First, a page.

‘Publishing needs new voices,’ says Julia Bell, project director of The Mechanics’ Institute Review, an anthology of short stories from Birkbeck University.
‘State attempts to control the flow of information, especially in the digital space, are short-sighted and misguided,’ says a new statement from the IPA.
Cambridge University Press swiftly restores censored ‘China Quarterly’ articles. The UK’s Unicorn announces a new series in Chinese contemporary art books.
Ninety-five percent of freelance pros at the Reedsy Marketplace have worked for the Big Five. Now we know more about what they’re making.
‘We cling on to the idea that the UK is so different from all the other countries.’ And change, says Bloomsbury’s Richard Charkin, is a new constant.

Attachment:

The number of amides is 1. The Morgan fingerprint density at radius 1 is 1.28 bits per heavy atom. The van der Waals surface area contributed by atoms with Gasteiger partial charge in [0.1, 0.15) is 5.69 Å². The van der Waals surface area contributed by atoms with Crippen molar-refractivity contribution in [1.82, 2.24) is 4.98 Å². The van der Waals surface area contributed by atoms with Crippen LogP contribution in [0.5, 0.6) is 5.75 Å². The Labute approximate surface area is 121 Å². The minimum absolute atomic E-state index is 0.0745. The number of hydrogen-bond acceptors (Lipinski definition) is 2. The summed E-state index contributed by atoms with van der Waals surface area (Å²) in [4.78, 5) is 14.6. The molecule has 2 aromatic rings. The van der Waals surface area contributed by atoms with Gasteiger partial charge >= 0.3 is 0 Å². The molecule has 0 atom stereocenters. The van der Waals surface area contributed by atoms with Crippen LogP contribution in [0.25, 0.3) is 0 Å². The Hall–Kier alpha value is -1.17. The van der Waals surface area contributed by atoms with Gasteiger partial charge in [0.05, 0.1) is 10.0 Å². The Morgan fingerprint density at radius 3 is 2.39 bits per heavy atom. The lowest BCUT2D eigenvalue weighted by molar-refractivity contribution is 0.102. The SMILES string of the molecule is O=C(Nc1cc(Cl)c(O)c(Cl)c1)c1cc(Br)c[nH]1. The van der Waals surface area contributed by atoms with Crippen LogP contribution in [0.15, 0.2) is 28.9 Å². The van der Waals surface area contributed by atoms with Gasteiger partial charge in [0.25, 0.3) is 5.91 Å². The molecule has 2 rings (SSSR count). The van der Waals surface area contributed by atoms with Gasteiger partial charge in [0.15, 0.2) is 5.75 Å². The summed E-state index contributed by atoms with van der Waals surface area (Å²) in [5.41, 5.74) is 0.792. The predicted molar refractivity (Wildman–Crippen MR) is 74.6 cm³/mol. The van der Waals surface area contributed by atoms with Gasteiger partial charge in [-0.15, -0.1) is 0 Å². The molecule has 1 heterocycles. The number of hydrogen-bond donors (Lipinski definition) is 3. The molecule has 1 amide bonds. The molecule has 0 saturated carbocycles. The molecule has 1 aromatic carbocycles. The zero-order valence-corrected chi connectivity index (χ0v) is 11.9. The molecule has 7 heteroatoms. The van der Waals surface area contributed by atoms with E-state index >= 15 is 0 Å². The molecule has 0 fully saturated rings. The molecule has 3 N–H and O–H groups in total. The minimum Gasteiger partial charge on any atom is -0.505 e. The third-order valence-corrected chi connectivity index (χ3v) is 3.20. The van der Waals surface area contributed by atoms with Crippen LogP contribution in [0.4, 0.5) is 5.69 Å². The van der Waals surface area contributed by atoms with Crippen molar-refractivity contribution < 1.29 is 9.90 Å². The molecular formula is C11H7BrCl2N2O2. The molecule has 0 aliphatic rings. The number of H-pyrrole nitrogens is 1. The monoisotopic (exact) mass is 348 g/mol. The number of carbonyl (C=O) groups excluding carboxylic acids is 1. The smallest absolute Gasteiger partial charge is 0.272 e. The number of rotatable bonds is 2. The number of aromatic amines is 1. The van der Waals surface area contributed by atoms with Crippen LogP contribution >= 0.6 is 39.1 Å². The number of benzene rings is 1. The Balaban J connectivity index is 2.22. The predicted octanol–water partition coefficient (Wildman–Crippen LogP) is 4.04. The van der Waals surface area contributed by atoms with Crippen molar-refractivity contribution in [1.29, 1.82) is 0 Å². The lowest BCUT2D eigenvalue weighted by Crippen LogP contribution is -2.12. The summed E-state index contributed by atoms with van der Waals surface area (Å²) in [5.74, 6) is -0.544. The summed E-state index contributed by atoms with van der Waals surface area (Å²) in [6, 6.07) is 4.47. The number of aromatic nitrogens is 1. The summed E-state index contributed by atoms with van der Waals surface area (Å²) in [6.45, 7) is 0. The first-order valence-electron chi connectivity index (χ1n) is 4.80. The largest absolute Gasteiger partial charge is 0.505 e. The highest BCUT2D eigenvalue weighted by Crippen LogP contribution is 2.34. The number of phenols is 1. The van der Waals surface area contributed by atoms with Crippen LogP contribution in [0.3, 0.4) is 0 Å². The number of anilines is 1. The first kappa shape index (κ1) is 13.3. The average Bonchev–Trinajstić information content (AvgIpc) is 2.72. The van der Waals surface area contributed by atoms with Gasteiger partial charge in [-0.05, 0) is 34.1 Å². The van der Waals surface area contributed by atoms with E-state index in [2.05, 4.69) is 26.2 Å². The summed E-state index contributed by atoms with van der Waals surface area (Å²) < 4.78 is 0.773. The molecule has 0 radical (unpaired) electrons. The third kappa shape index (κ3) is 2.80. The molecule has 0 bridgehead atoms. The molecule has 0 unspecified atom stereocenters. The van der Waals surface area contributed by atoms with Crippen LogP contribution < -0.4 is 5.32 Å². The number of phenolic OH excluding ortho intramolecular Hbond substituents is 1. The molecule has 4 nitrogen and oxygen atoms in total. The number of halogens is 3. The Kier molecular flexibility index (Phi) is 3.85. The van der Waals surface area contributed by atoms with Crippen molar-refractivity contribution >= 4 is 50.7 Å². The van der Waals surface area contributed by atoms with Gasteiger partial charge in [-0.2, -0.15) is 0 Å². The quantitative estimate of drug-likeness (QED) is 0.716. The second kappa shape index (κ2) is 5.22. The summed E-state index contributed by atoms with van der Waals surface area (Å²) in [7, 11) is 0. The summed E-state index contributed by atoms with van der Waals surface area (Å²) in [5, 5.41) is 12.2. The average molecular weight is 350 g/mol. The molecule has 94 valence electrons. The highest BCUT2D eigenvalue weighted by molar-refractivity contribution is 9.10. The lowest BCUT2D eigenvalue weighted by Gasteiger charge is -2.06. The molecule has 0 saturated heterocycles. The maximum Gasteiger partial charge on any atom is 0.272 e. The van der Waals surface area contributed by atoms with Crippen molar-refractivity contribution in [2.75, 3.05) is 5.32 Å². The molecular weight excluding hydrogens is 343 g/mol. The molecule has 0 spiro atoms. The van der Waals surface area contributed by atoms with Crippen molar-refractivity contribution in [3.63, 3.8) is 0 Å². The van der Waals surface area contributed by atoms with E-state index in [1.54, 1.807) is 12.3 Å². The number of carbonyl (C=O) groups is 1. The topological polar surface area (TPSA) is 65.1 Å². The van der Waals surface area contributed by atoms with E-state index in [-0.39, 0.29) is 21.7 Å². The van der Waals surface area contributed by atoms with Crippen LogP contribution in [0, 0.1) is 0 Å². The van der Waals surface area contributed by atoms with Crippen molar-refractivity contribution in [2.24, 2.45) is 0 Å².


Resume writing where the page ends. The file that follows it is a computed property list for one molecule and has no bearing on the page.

Talking of ‘innovative and affordable solutions to assist schools and universities,’ Odilo announces a deal with the European Commission.
‘What we are producing is to be relied upon in this world of fake news.’ This, says Orion’s Katie Espiner, is global book publishing’s message today.
‘Women need to almost un-condition themselves,’ says Emerald’s Vicky Williams, who joins The Markets’ panel at Frankfurt Book Fair on women in publishing.
As the young UK-based charity crowdfunds its Bangladesh books initiatives, PEN America has material dating to 1966 in its newly launched digital archive.
From the Los Angeles Review of Books: Focusing on one region at a time, UK independent house Peter Owen is translating titles in groups of three at a time.